Fire Down Below

In which The Author revisits an old building

Yesterday afternoon, scrolling through Facebook as usual, I spotted a rather worrying status and photo on a friend’s timeline. Smoke was billowing from Ebenezer Chapel in Trecynon, two minutes’ walk from my house.
For once, it seemed as though our area’s familiar torrential rain might have had an unexpected benefit. I assume that the building had been too wet for the fire to take hold properly. Also, it was mid-afternoon, a time when the streets are busy with families pouring out of Park School. The blaze wouldn’t have gone unnoticed for long, and I imagine that the fire service were on the scene fairly promptly. More heavy rain overnight would have helped to quench any last smouldering timbers.
Out of interest, I walked past the chapel this morning. There was a strong smell of smoke in the air, but it seems as though remarkably little damage occurred yesterday. The wrought iron entrance gates were open, and I took the opportunity to go into the courtyard. One of the windows at the front was broken, and I managed to grab a couple of photos of the interior. The door to one side was ajar, but I didn’t venture inside – I’ve seen far too many episodes of Casualty to dare to enter an unsafe building.


I referred to the already sorry state of Ebenezer Chapel a few months ago, in Last Chance to See…? At the time, the exterior was even more dilapidated than my original photos suggested. Bits of timber were piled up outside the frontage, and some of the windows were broken. I expect the building will be surveyed to assess the integrity of the structure. I’ve got a fair idea what will happen after that, too. It’ll probably go the same way as the many Workmen’s Halls I listed in that entry: pulled down after a mysterious (if convenient) fire.
Ebenezer was established in 1811, which makes it one of the oldest chapels in the Cynon Valley. The existing building was built in 1829, renovated in 1852, and substantially refurbished in 1902. This last wave of building work gave it a grand façade, quite unlike the majority of austere chapels which punctuated the streets of our valley and its neighbours.
Photo by Tom Bevan
Photo by Tom Bevan
It’s important to me because this was where we held our Xmas Carol Service when I was in Comin Junior School, and for a couple of years when I was in the Boys’ Comprehensive School. Rather unexpectedly for an incipient atheist, I always enjoyed the carol service. I loved the annual visit to Ebenezer, which was a chance to see the huge interior, with its beautifully carved timbers, ornate ceiling, the pews ranged in rows downstairs and tightly-packed tiers upstairs. With a seating capacity of eight hundred, it was little surprise that the Boys’ School used it for their services too. It also had a mighty organ (794 pipes, two manuals), which my friend Richard D. once played with considerable skill during a carol service.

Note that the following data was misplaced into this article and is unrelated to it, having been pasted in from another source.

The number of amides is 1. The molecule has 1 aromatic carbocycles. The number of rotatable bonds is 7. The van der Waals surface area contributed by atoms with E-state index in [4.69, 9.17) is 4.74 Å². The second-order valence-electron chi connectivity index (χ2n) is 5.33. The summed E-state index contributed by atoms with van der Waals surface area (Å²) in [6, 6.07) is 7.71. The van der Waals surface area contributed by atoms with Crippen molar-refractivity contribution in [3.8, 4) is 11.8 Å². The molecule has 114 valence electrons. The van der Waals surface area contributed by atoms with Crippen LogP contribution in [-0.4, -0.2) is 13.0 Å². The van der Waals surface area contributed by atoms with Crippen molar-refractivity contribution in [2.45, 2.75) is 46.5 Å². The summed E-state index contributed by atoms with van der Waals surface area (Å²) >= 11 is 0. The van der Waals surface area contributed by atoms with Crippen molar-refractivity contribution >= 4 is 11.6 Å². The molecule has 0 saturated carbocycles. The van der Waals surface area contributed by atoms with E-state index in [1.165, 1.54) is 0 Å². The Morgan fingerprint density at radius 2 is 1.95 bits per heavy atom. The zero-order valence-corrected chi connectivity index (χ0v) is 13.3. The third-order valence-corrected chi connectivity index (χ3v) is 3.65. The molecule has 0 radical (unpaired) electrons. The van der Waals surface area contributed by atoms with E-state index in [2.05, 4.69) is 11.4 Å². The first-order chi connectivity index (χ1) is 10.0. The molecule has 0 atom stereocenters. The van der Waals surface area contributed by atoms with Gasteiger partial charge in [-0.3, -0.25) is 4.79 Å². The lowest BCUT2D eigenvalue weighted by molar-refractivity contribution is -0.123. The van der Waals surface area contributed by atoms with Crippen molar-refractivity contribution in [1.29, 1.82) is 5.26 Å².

I remember a service during which one of the lessons was read by Mervyn Prowle, an Old Labour Party stalwart from Trecynon. By a twist of fate, his passage included the words ‘He will be called wonderful counsellor’. Dad and I adopted that saying, and whenever Mervyn’s name came up in conversation, he was referred to as ‘Wonderful Councillor’.
I’m not a religious man, as my regular readers already know, but I do love architecture and local heritage. If Ebenezer goes the same way as so many of the historic buildings of the Cynon Valley, it will be much more than just another act of industrial vandalism. It will sever another connection with my childhood, and leave a gap in the landscape like a missing tooth in the face of an old friend.



One thought on “Fire Down Below”

  1. I am not religious whatsoever and I loved the carol service too. I missed the girls school one in St Elvans, 1991 as I was giving birth ha ha! Plus I live in a grade ii listed chapel. There is so much history and wonder about these buildings, it is sad to see them slowly dis-appearing (or indeed, burning to the ground)

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